Sarah Greene spoke next on Cancer Commons, a new collaborative publishing and sharing environment which “brings science to patients, and patients to science.” Based on state of the art knowledge for each cancer, Cancer Commons presents each participating patient with personalized therapy, with researchers testing and refining their models of cancer biology and therapeutics based on the resulting clinical responses. The Commons organization reflects a world where research has a direct and near-immediate impact on people’s lives. It is anti-peer review because learning and research innovation can be retarded by its deliberate pace and attention to metrics such as citation counts or impact factors. In another example, data from failed trials is preserved rather than deprecated because subsequent genomic analysis may require evidence of precisely the few cases in these regimes which did respond successfully to therapeutics.

Sarah referenced Ewan Birney’s The Making of ENCODE, emphasizing that the focus in consortium science has to shift away from the individual’s contribution. “Instead, researchers must focus on creating the best data set they can. Maybe they will use the data, maybe they won’t. What is important is the community resource, not individual success. This requires a shift in perspective to a common goal of data output rather than publications.”

The last speaker of the program was Dan Whaley of Hypothes.is. Through his work, supported by the Alfred P. Sloan Foundation, one could most clearly see the firmament of a new publishing system, comprised of an interlocking set of identity, reputation, and commenting services. Hypothes.is’ goal is “easy access to the best thinking about anything.” Hypothes.is presents a system of meta-moderation, operating on defined domains which could be either research, corpus, or organizationally-centric, and which is capable of learning about annotators, contexts, and reputation through the observation of its participants. It creates an emergent form of peer review that recognizes where people are successful in the lifecycle of participation, and encourages them into appropriate new engagements. Dan specified five key challenges that lie ahead: 1) an effective reputation model; 2) robust intra- and inter-document anchors; 3) interoperability across browsers and publishing systems; 4) a compelling and easy-to-use UI; and 5) the “cold start” problem, where enough contributions have to be built up quickly enough to drive repeated engagement.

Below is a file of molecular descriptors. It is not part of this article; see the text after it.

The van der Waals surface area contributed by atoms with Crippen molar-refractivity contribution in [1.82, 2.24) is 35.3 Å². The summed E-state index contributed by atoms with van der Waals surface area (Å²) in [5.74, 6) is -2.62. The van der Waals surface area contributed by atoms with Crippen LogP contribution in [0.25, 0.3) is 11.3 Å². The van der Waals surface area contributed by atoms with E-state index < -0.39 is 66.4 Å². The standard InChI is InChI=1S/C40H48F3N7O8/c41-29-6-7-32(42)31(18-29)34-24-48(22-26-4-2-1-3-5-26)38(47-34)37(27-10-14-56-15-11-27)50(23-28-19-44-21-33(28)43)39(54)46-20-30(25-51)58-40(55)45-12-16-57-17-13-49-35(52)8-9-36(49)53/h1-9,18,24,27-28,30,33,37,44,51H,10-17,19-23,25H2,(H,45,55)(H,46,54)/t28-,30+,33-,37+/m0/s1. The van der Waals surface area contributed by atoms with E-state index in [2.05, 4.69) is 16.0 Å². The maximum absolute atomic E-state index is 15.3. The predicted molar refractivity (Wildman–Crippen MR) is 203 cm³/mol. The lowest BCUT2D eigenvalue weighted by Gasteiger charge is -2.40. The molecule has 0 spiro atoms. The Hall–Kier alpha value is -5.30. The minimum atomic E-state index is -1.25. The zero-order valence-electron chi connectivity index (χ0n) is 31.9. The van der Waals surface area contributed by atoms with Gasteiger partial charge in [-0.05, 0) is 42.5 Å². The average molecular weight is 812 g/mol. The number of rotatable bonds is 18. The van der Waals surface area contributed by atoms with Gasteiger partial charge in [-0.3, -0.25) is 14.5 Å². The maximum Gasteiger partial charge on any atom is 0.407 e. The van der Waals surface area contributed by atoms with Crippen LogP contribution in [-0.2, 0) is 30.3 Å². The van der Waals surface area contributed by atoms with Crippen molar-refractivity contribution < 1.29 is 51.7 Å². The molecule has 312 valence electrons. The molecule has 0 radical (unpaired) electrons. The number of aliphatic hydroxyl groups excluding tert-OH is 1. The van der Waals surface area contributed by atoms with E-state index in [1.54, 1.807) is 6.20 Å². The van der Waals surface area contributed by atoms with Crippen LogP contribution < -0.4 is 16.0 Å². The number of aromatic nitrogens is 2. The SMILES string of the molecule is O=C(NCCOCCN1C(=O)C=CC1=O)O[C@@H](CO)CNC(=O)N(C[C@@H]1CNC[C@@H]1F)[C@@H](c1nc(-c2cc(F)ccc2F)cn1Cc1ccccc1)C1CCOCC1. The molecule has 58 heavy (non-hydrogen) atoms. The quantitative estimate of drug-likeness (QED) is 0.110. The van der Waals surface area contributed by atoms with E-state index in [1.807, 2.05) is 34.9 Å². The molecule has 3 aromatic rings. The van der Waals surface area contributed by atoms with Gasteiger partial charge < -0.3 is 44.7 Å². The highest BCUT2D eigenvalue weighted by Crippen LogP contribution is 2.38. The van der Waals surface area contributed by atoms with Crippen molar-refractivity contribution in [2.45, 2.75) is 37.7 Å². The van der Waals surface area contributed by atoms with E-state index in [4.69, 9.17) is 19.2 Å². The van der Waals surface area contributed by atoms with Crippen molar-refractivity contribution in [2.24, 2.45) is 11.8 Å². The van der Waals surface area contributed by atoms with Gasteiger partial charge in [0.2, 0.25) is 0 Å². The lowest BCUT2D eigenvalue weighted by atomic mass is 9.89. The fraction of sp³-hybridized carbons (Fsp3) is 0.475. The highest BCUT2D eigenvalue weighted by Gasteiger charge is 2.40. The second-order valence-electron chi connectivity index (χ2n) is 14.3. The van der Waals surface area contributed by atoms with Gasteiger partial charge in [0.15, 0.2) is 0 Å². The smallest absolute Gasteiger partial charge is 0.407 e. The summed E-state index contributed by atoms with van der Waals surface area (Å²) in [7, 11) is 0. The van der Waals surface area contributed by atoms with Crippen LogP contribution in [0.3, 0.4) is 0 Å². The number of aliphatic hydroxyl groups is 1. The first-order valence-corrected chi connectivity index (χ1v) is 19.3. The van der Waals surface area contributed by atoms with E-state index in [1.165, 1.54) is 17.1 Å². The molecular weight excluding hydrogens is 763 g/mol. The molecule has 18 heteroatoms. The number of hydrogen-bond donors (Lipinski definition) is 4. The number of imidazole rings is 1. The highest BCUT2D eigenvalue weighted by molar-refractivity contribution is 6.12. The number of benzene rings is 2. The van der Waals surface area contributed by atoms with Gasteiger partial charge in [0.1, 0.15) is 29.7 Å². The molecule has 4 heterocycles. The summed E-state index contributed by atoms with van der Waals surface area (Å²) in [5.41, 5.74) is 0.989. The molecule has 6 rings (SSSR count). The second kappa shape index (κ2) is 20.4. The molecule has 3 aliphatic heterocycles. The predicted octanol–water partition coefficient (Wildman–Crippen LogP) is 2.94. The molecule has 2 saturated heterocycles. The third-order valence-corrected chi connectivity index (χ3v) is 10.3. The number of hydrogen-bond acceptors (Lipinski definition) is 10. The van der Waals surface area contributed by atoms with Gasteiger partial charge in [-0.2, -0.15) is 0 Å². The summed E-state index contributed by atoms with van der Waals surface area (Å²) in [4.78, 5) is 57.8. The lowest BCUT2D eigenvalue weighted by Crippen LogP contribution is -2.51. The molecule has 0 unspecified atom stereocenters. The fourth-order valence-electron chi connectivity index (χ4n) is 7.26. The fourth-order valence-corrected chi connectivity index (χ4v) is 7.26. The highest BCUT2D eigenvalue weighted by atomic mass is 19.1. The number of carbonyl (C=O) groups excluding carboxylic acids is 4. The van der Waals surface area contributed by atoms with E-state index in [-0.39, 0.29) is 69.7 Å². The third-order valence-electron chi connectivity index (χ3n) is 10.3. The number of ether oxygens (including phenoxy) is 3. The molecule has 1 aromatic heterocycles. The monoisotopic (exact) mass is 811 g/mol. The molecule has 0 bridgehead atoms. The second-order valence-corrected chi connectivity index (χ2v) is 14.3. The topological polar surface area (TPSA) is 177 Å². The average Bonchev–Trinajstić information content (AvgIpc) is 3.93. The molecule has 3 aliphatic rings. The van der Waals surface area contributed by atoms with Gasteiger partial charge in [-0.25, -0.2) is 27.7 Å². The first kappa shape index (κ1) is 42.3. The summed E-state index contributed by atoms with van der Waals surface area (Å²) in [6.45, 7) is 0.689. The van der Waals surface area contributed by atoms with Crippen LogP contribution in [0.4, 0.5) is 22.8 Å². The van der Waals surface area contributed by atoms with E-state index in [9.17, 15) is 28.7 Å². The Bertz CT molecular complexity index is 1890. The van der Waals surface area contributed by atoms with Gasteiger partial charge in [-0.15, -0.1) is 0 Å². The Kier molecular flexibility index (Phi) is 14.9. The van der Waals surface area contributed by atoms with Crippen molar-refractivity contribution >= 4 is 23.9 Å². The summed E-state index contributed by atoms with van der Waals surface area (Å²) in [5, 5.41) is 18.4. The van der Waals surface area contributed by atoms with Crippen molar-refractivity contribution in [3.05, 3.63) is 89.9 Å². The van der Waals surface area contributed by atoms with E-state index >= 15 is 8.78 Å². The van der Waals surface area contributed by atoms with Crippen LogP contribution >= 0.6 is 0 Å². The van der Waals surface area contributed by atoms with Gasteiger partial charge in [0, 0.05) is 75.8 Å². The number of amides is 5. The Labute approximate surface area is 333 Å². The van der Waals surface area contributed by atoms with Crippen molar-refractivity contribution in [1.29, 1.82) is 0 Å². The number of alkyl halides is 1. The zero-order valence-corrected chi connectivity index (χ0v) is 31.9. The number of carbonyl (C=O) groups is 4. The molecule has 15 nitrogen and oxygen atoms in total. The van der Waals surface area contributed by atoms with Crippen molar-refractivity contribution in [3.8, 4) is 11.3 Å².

Dan Whaley displayed a page from the Talmud, with the original text centered and surrounded by the annotated arguments around it, as an example of a work where the dialogue around the meaning and relevance of a passage creates the value for that passage in and of itself. It is an oft-used example, but still a fitting one. We can permit ourselves a moment of wonder, contemplating how the scholars of old would have approached the task of commentary with the tools which are emerging today. It stirs the mind to think of reputation, identity, annotation, and peer review among the early Rabbis expressed through networked systems. Perhaps, if we can meet our own grand challenges, we stand a chance of creating a new form of engagement with learning. The rabbis, I hope, would be thrilled.